As I come downstairs from the studio for our al fresco lunch, Richard tells me he has two interesting things to show me. One is that the RWA have shown my 2016 contribution to that year’s Secret Postcard auction to flag up this year’s along with a Maggie Hambling.. The other was a BBC feature on how helpful computer games are in lockdown and the first one they show is Nintendo’s Animals Crossing which is what the Morohashi Museum of Modern Art are using to show my paintings to a wider public. Can be seen at   https://dali.jp/archives/morobi-animalcrossing   https://www.animal-crossing.com/new-horizons/

 

Saturday 30.5.20

After I’ve done my workout I write a card to dear Nancy. It still doesn’t seem possible that she has lost Ken. I think they must have been married for about sixty years. It is always hard to find the right words to try and comfort. Also write one to dear Myrtle who used to be head of Art at the National Star College but now in her nineties tends the vegetable garden and flower borders at the convent where she and Rachel, the poet who taught English there, live. One to John Turney, lovely friend and collector who we met through the Friends of The Wilson. He had just moved into an apartment in Virginia Water. another to Peta Hoyle in return for the card she had left in our porch when shopping at Lidles of Raffles Hotel, Singapore as it looked in the 1920s. Her daughter Sarah and husband Drummond and their three young children live in Singapore. And last but not least Janet, my friend from art student days and her husband David. The reason for this busy writing session is that Jane is about to call in for a chat in the garden and she will take them to her small local post office which normally houses a lovely little cafe and antique shop upstairs. She brings lettuce and sage plants that R is particularly excited about. She doesn’t stay long as she’s also been to visit her friend Ellie and had been on a long electric bike ride this morning. She’s really missing all the volunteering work she does particularly for the Gloucestershire Wildlife Fund, the National Trust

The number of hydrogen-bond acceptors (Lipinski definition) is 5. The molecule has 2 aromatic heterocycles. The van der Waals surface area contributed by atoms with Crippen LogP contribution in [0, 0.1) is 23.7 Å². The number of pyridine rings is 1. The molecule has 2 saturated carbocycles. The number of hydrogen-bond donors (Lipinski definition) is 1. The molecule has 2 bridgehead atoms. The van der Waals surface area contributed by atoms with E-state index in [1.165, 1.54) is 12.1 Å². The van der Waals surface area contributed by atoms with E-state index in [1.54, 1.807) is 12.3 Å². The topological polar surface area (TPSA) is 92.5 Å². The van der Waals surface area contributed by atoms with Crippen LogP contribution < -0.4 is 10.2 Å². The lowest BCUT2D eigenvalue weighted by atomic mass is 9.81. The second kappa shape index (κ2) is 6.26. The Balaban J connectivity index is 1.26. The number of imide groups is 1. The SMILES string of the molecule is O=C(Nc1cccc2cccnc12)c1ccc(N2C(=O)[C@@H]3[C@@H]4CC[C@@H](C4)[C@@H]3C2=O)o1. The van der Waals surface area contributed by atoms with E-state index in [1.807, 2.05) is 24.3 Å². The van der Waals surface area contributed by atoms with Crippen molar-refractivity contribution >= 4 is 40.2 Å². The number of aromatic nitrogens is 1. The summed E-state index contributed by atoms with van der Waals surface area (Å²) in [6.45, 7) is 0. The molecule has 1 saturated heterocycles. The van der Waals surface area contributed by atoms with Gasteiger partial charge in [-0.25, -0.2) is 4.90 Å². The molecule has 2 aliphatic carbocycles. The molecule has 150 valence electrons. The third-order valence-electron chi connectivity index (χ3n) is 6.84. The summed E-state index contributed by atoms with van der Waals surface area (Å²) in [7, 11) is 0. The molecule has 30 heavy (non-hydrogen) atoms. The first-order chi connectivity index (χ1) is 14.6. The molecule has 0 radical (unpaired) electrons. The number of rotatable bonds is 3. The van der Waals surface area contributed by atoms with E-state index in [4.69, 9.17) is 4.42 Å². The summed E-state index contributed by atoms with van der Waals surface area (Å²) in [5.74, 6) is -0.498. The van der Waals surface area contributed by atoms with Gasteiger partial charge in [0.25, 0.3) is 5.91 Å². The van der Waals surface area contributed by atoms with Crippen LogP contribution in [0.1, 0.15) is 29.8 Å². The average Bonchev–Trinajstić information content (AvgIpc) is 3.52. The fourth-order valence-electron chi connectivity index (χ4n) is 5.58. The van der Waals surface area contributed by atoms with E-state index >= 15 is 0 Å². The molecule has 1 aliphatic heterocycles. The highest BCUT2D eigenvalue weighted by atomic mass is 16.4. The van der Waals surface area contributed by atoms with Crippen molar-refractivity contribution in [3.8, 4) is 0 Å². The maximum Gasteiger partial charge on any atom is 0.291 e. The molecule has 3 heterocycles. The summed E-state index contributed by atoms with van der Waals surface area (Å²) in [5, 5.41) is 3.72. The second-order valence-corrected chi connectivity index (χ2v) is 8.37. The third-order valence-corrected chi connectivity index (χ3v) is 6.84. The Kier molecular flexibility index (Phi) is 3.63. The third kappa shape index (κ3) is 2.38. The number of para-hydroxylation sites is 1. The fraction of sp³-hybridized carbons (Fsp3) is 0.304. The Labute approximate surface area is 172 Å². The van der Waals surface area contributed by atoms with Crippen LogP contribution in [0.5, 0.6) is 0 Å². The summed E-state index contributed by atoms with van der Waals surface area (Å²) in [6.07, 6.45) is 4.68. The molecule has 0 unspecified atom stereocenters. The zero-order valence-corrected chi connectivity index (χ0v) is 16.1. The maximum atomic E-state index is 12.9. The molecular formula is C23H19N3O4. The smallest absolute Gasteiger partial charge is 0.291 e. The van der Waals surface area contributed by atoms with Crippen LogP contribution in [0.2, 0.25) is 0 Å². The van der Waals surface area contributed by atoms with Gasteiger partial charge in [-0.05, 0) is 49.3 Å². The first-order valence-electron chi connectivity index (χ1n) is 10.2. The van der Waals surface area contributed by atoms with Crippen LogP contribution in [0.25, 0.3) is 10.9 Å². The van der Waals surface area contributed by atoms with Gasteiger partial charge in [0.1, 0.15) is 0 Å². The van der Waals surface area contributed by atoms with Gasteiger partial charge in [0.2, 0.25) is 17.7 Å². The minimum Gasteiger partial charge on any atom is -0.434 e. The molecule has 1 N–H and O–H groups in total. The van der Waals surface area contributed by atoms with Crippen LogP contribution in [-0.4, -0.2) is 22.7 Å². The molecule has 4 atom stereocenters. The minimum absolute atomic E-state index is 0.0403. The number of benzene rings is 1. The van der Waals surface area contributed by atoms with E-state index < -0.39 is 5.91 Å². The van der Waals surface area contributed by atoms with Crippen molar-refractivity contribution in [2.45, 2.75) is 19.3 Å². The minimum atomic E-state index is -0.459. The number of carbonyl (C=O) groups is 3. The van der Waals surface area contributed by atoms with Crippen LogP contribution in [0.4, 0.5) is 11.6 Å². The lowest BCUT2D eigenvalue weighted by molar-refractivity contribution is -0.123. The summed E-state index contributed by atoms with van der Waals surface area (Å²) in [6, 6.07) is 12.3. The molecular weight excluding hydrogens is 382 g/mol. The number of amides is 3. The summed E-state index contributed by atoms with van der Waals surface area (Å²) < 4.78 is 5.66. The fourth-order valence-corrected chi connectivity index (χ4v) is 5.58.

Sunday 31.5.20

Another gloriously sun blessed day when we are able to eat in the garden where Richard is working on so many new projects to enhance it. The last day of the month so the last opportunity for people to bid on my large watercolour ‘Heroes of the Hour’ which Trinity Modern are organising with 100% going to the NHS Together Fund. The government lockdown rules are being eased tomorrow although there is scientific debate about whether it might be too far too soon. I think it’s primarily to get people back to work so that the economy might start to recover. It still feels a bit like mixed messages as we have just been told that we could meet up with six other people in an outside or garden space but looking at the BBC’s coverage of people flocking to beaches travelling bumper to bumper the proximity looks to be all too close and is of great concern to the inhabitants of those areas. Though most people will I think have more common sense, self preservation and respect for others to overplay it. There is also of course the fact that many people have been on their own during lockdown so this is their chance to see family or friends again but I think it’s still debatable whether we are being cautious enough. Even those with immune compromising conditions have been told they can go out again.